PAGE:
“German philosopher Friedrich Nietzsche (1844-1900) placed such a high value on aesthetics that his ideas on art form a core of his thought. In this respect he extends the interests of Schopenhauer, of whose writing he was a devotee in his younger years. Indeed, the ideas in his first book The Birth of Tragedy (1872) are suffused with a sympathy for Schopenhauer, one that would evaporate in the coming years. Nietzsche’s scholarship in ancient Greek – as a professor of philology – and fascination with ancient myths and customs led to his engagement with ancient drama as a paradigm of aesthetic accomplishment.
The Birth of Tragedy was Nietzsche’s analysis of human nature and the role of culture in embodying the conflicting (and complementary) sides of humanity. Nietzsche wrote that civilisation rests on twin pillars of temperament and response to natures which find expression in different art forms and modes: the Apollonian and Dionysian. The Apollonian (or Apollinian, named after Apollo, Greek god of light) spirit resides in sculpture, painting and epic verse; it is characterised by appearance, logic, individuation and clarity; it is rational, cognitive and ordered. (“Apollo is at once the god of all plastic powers and the soothsaying god. He who is etymologically the “lucent” one, the god of light, reigns also over the fair illusion of our inner world of fantasy.”[i]) The Dionysian (named after Dionysus, Greek god of fertility, wine and theatre) spirit resides in drama and music; it is characterised by the hidden, emotion, mass body and intoxication; it is irrational, instinctive and anarchic. (“Dionysiac stirrings arise either through the influence of those narcotic potions of which all primitive races speak in their hymns, or through the powerful approach of spring, which penetrates with joy the whole frame of nature.”[ii]) The genius of ancient Greek civilisation was that the Greeks had not only the Apollonian arts, that favoured lucidity, but festivals of excess – bacchanals, named after Bacchus, god of wine, another name for Dionysus – which allowed the expression of Dionysian values….”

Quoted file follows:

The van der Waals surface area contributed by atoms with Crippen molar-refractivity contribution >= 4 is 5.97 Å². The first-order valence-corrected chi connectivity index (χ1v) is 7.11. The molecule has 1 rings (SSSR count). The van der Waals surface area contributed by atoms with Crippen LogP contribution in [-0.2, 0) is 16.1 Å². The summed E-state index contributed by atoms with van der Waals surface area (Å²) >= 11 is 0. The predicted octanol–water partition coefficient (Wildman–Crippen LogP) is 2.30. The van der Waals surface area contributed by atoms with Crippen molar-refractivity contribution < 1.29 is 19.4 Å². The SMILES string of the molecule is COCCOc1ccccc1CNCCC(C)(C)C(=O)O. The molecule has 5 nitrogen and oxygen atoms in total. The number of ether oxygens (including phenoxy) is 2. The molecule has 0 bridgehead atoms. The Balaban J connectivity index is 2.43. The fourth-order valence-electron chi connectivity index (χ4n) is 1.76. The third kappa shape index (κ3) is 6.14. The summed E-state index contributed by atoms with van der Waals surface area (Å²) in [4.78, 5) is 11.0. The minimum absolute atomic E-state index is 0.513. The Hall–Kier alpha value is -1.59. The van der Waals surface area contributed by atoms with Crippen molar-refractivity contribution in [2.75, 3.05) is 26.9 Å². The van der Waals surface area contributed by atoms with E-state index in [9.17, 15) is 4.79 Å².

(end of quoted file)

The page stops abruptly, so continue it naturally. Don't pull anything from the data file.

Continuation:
This article relates to my forthcoming course Foundations of Aesthetics. Read the full article here on Substack: https://alexanderadamsart.substack.com/p/nietzsches-aesthetics?s=w